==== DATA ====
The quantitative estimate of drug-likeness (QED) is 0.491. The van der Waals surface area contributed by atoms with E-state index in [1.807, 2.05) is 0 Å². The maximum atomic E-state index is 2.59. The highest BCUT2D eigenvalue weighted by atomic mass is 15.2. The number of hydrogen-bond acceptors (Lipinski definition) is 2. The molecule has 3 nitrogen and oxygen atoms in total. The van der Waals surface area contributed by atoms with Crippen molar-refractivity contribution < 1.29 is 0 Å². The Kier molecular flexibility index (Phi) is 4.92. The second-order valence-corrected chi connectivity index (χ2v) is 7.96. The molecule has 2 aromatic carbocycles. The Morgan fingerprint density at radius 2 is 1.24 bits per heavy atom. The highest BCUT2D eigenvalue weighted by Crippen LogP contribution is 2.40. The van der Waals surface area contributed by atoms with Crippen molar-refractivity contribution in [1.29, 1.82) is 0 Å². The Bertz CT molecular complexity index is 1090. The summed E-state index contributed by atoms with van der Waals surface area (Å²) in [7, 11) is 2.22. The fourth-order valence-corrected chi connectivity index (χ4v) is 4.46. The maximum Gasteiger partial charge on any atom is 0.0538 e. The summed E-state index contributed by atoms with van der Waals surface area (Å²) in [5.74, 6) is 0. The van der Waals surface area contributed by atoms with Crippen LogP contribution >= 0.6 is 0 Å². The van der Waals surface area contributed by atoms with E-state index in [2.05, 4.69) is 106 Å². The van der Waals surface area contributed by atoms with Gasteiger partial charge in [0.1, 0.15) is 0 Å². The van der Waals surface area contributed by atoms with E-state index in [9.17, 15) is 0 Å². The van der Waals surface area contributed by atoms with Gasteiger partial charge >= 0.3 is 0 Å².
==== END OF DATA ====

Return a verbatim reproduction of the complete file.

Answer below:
The quantitative estimate of drug-likeness (QED) is 0.491. The van der Waals surface area contributed by atoms with E-state index in [1.807, 2.05) is 0 Å². The maximum atomic E-state index is 2.59. The highest BCUT2D eigenvalue weighted by atomic mass is 15.2. The number of hydrogen-bond acceptors (Lipinski definition) is 2. The molecule has 3 nitrogen and oxygen atoms in total. The van der Waals surface area contributed by atoms with Crippen molar-refractivity contribution < 1.29 is 0 Å². The Kier molecular flexibility index (Phi) is 4.92. The second-order valence-corrected chi connectivity index (χ2v) is 7.96. The molecule has 2 aromatic carbocycles. The Morgan fingerprint density at radius 2 is 1.24 bits per heavy atom. The highest BCUT2D eigenvalue weighted by Crippen LogP contribution is 2.40. The van der Waals surface area contributed by atoms with Crippen molar-refractivity contribution in [1.29, 1.82) is 0 Å². The Bertz CT molecular complexity index is 1090. The summed E-state index contributed by atoms with van der Waals surface area (Å²) in [7, 11) is 2.22. The fourth-order valence-corrected chi connectivity index (χ4v) is 4.46. The maximum Gasteiger partial charge on any atom is 0.0538 e. The summed E-state index contributed by atoms with van der Waals surface area (Å²) in [5.74, 6) is 0. The van der Waals surface area contributed by atoms with Crippen LogP contribution >= 0.6 is 0 Å². The van der Waals surface area contributed by atoms with E-state index in [2.05, 4.69) is 106 Å². The van der Waals surface area contributed by atoms with Gasteiger partial charge in [0.1, 0.15) is 0 Å². The van der Waals surface area contributed by atoms with E-state index in [9.17, 15) is 0 Å². The van der Waals surface area contributed by atoms with Gasteiger partial charge >= 0.3 is 0 Å².